While there is no set formula for how to develop an OUD, there are many factors that have been shown to contribute to people developing one. Oftentimes there is already another underlying concern such as stress, mental health, a bad home life, loneliness, or more. When people are then exposed to opioids as an option, it might become their substance of choice as opposed to alcohol or something else. Some of the main reasons people might be exposed to opioids include work-site injuries and pain management, especially for elderly people.
It’s important to note that the prescribing of opioids alone is rarely enough cause to develop an OUD. It’s the prior triggers and underlying causes that normally drive the substance use. This can mean, also, that those who are already managing an SUD, when exposed to opioids, might also develop an OUD.
Opioid Addiction Treatment at Recovery Centers of America
If you or a loved one is here seeking recovery options from opioid use, you’re in the right place. Our team here at Recovery Centers of America is ready and equipped to help you along your recovery journey by treating your addiction at the source. Our staff consists of trained, medical professionals, many of whom have been through recovery themselves.
Recovery is always possible, no matter what stage of your journey you’re in with substance use. We offer everything from detox to inpatient and outpatient programs, all of which are backed by clinical excellence. We utilize both research from our own team as well as feedback from our clients to constantly improve our program to be the best it can be. When programs don’t adapt and change over time to continue to improve, they can make outcomes less successful over time. That’s why we provide ongoing training and feedback to our clinical teams, all backed by real-time patient outcomes tracking so our clinicians and patients can see what’s working every day.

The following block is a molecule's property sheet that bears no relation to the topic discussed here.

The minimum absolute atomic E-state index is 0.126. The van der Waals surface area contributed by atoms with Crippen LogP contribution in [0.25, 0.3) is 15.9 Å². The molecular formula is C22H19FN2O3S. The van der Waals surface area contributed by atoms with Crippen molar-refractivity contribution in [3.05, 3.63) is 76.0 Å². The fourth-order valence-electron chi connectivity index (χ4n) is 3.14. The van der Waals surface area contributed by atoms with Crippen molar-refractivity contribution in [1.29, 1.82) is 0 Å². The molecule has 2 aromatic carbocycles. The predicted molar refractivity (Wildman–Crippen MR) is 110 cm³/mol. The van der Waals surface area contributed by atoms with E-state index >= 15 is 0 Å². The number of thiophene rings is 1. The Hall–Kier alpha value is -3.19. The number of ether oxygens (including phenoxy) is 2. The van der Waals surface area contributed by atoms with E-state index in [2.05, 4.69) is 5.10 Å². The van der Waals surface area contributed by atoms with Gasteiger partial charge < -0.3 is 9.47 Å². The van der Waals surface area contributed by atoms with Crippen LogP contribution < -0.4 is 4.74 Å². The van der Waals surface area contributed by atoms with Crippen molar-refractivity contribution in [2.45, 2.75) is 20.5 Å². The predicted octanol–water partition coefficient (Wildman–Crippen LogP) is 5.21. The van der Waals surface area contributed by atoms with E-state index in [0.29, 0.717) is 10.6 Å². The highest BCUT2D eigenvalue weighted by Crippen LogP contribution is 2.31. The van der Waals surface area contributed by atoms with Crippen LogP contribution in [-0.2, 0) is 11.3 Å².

We work to help ensure that as many people as possible have access to proper care and treatment for OUDs. We’re in-network with most insurances and even offer transportation up to 2 hours away, both here and back, in order to ensure you can reach the care you need.
Let’s look more at what you can expect from our treatment programs.
If you have any questions about our programs or admissions process, our staff is here to help 24/7 at 1-800-RECOVERY. We want to help you, and we’re ready whenever you are.
After opioid detox, the journey continues…
While detox gets you through acute periods of withdrawal, other symptoms—particularly psychological ones—might persist past the initial detox period, making continuation of treatment after the initial detox period critical. Our continuum of care includes:
FAQs About Opioid Treatment
How do you treat an opioid addiction?
Opioid addiction is normally treated through a combination of detox, and inpatient/outpatient programming. Detox helps you manage withdrawal and inpatient/outpatient helps you build the skills you need for recovery.
What are 3 signs of opioid addiction?
If you find you’re craving opioids, unable to stop taking them on your own, or are experiencing withdrawal when you don’t take opioids, you might want to seek medical help.
What are 3 medications that can be used to treat opioid use disorder?
Some of the most common medications used to treat opioid use disorders include Suboxone, Subutex, and Vivitrol.